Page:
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Center for Cognitive Health

Hobbies, Are They Really That Important?

Many of us are stretched for time and lead busy lifestyles. By the time we reach the end of our day, the idea of sitting in front of the TV seems very appealing.

However, there could be a more proactive and beneficial use of our time! It may seem like we don’t have time for hobbies, but hobbies that are developed or maintained early on in our lives may help us stave off the symptoms of Alzheimer’s disease or other dementias.

Hobbies may protect our brain. An article in Psychology Today states that engaging in a hobby at least one hour per day may protect against Alzheimer’s later in life. Hobbies may also help improve your function as you age. A 2016 study found that those without hobbies or a perceived purpose in life have a significantly higher risk of not only mortality, but also a decline in activities of daily living [6].

Not only can a hobby keep your cognitive abilities strong, it can also have positive effects on your mood. Hobbies are fun and enjoyable. They can provide comfort, reduce the risk of depression, increase socialization, and even improve physical health.  Art  based hobbies provide a chance for self-expression and a chance to process reactions to emotions and ideas. An article exploring the link between painting and dementia states that, “Artistic production itself is a complex cognitive behavior involving at least vision, praxis, memory, and executive functions: this list does not even consider the kind of emotional processing and inspirations that might give birth to such art” [1]. A 2011 study states that art therapy has been reported to improve attention, interest,  joy, self-respect, and quality of life in those with dementia [3]. The National Institute on Aging states that engaging in creative activities can improve creativity, memory, and problem solving skills. Some art related hobbies include drawing, painting, collage, knitting, weaving, coloring, do it yourself (DIY) projects, and woodworking.

If you are reading this and currently don’t practice any hobbies, don’t fret! New hobbies can always be learned and will help stimulate your brain. Starting a new hobby can help you acquire new skills that may serve you later in life. Remember to stay socially active as well. Interacting with others is very important and even provides an opportunity to share your hobbies with others. Here is a list of possible hobbies: playing cards, gardening, swimming, yoga, photography, caring for a pet, or volunteering. The Alzheimer’s Association says that physical activities increase blood and oxygen flow to the brain and improve brain health. Walking is a great physical hobby!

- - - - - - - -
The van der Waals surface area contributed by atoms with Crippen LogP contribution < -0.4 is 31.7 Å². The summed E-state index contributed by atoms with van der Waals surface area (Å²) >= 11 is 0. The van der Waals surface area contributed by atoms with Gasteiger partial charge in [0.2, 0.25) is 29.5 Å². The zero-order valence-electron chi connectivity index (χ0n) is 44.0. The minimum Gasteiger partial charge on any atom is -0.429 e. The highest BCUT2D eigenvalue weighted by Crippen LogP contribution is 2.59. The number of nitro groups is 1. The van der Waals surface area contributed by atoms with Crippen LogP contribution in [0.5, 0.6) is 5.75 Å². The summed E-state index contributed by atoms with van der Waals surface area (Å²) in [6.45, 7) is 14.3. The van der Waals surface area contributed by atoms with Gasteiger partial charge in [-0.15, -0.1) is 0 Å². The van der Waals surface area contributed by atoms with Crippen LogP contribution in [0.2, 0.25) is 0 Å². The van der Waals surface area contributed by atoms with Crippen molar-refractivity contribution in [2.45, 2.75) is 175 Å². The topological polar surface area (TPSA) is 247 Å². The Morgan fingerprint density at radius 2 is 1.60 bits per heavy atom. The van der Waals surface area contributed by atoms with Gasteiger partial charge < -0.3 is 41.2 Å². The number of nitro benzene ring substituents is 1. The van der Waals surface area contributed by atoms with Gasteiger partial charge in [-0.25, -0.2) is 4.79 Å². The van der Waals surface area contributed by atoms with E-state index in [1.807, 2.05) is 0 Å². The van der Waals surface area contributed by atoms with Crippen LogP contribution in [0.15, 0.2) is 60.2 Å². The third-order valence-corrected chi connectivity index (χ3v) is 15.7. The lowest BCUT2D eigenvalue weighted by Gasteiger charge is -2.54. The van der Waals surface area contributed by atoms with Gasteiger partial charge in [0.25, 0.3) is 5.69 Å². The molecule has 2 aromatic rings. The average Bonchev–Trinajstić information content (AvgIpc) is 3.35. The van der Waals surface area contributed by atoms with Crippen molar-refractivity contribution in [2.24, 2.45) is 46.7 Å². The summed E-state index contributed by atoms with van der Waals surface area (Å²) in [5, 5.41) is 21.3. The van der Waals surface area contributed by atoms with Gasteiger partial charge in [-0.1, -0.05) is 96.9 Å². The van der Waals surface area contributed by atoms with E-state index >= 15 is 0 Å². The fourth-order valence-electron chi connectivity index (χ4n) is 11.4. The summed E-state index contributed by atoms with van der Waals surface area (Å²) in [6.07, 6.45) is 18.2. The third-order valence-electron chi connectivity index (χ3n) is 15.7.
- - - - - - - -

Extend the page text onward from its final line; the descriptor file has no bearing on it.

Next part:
If you or your loved one is currently diagnosed with Alzheimer’s disease or a form of dementia, hobbies can help increase a sense of purpose in life and overall quality of life throughout the stages of the disease. Alzheimer’s patients without daily hobbies may experience a faster progression of symptoms or  worsening cognitive function. Many hobbies can be even adapted to be more enjoyable for those with dementia as their symptoms worsen. Cooking can serve as a hobby, as well as, encourage socialization and interaction with others. Indulging in your loved ones hobbies can help them better deal with the loss of their cognitive abilities. If you are a caregiver to a loved one with Alzheimer’s, click on this link for some Tips to Help a Person With Dementia Make An Activity Fun. The repetitive aspect that hobbies provide helps those with Alzheimer’s continue to do things that bring them joy. An article in the American Journal on Aging [7] states that, “Hobbies help people to identify and recognize remaining abilities; they communicate information to others, and reflect personality and family background. Hobbies also are cultural activities connecting a person with their background, and to the larger community.”

[1] Cipriani, G., Cipriani, L., Danti, S., Picchi, L., & Fiorino, M. D. (2019). Links Between Painting and Neurology: The Example of Dementia. American Journal of Alzheimers Disease & Other Dementias®,153331751982629. doi:10.1177/1533317519826293
[2] Duan, Y., Lu, L., Chen, J., Wu, C., Liang, J., Zheng, Y., . . . Tang, C. (2018). Psychosocial interventions for Alzheimer’s disease cognitive symptoms: A Bayesian network meta-analysis. BMC Geriatrics,18(1). doi:10.1186/s12877-018-0864-6
[3] Hattori, H., Hattori, C., Hokao, C., Mizushima, K., & Mase, T. (2011). Controlled study on the cognitive and psychological effect of coloring and drawing in mild Alzheimers disease patients. Geriatrics & Gerontology International,11(4), 431-437. doi:10.1111/j.1447-0594.2011.00698.x
[4] How Hobbies Impact Your Head and Your Heart. (n.d.). Retrieved from https://www.psychologytoday.com/us/blog/debunking-myths-the-mind/201706/how-hobbies-impact-your-head-and-your-heart
[5] How to Help a Person With Dementia Continue to Enjoy Their Hobbies. (2018, July 20). Retrieved from https://www.alzheimers.net/help-a-person-with-dementia-continue-to-enjoy-their-hobbies/
[6] Tomioka, K., Kurumatani, N., & Hosoi, H. (2016). Relationship of Having Hobbies and a Purpose in Life With Mortality, Activities of Daily Living, and Instrumental Activities of Daily Living Among Community-Dwelling Elderly Adults. Journal of Epidemiology,26(7), 361-370. doi:10.2188/jea.je20150153
[7] Yatczak, Jayne. “The Power of Ritual and Hobbies: Engaging in Favorite Pastimes Can Help People with Dementia .(Viewpoint Essay).” Generations (San Francisco, California), vol. 35, no. 3, 2011, pp. 71–73.